FALCON HEIGHTS, Minn. (WCCO) — If you’re running for political office, there’s no better place to be than the State Fair. Almost 2 million people are expected at the Great Minnesota Get Together this year.
That’s what brought one of Minnesota’s best known Congressional candidates to the Fairgrounds today. Republican 8th District candidate Stewart Mills met up with WCCO’s Pat Kessler.
The Stewart Mills-Rick Nolan race in northern Minnesota’s 8th District two years ago was one of the most controversial, most expensive and most entertaining races in the country. This year should be more of the same.
Just so there’s no misunderstanding: Stewart Mills says he loves the State Fair, but he’s anxious to get back to campaigning in Northern Minnesota.
Mills lost a hard fought “outsider” campaign by 3,700 votes in 2014. This time around, he says voter unrest about government is stronger than he’s ever seen.
“It cuts across mining, timber, paper, farming, construction, you name it — the federal government has its fingers in, and it’s more expensive and it takes longer,” Mills said. “That’s why jobs in our part of Minnesota are suffering.”
The Mills campaign is running ads about low-level jobs the candidate held, including pulling parts at a junkyard, but he’s also the heir to the Mills Fleet Farm store chain, which the family recently sold.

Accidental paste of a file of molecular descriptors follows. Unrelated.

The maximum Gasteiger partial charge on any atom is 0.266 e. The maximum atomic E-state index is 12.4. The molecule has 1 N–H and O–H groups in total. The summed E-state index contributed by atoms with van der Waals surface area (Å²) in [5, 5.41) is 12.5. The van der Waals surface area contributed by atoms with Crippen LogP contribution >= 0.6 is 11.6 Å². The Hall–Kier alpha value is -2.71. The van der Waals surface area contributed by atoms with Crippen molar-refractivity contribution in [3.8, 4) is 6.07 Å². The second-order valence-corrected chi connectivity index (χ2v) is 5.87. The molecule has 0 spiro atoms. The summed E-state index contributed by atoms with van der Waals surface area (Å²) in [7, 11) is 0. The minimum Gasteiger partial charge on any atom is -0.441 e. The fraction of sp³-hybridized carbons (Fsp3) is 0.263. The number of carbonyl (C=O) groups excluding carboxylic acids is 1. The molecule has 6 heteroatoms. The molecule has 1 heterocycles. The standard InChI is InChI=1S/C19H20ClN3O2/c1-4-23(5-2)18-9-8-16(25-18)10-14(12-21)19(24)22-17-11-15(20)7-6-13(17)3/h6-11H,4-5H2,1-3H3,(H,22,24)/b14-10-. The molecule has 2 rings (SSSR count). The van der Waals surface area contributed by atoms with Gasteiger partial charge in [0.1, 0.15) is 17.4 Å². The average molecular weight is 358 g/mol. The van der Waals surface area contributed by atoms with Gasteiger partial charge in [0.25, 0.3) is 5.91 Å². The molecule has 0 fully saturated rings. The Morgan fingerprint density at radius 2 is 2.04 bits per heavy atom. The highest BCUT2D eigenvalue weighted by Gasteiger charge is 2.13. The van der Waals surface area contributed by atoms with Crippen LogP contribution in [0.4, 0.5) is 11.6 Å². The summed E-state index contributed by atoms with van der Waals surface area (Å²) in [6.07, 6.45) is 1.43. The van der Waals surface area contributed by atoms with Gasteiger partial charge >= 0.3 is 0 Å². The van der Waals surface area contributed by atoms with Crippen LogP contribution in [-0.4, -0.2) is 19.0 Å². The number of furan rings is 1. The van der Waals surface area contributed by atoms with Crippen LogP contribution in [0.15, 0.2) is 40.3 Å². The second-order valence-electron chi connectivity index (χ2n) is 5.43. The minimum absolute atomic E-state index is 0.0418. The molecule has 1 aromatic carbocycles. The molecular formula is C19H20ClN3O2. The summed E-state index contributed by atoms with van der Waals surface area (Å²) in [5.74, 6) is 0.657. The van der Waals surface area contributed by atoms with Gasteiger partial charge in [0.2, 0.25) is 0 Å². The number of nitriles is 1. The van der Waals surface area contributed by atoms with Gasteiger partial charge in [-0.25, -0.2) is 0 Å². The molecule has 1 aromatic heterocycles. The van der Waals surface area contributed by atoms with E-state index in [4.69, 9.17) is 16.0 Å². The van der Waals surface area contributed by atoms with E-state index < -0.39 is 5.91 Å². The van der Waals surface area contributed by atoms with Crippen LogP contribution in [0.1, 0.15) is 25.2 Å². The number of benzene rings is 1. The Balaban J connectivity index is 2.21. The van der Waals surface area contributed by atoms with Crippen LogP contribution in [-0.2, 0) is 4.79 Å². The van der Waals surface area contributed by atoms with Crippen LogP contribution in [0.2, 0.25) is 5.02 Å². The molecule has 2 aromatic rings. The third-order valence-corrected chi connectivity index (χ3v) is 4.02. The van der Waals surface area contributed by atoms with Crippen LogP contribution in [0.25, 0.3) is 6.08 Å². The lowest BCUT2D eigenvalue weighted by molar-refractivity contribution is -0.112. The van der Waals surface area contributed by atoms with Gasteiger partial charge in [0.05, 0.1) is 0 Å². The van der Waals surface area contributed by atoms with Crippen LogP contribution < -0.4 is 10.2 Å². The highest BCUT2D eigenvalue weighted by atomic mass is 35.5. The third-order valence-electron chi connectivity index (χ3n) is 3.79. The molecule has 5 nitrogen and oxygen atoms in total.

“I worked at the car business in the summer, but then I worked at Fleet Farm during the school year, on nights and weekends,” he said.
At the Minnesota Republican Party booth, Fair-goers are lining up for photos with a cardboard cutout of Donald Trump. Mills says he disagrees with some of Trumps more controversial comments, but is fulfilling a promise to support the party nominee, whoever it is.
“Donald Trump — he became the nominee of our party, he put on that red jersey — and I’m not going to tackle people on my team,” Mills said.
Minnesota’s 8th Congressional District is once again considered one of the most competitive races in the country. Except for one brief Republican term, it’s been a reliably Democratic district for decades, but this volatile election year: some political experts believe its up for grabs.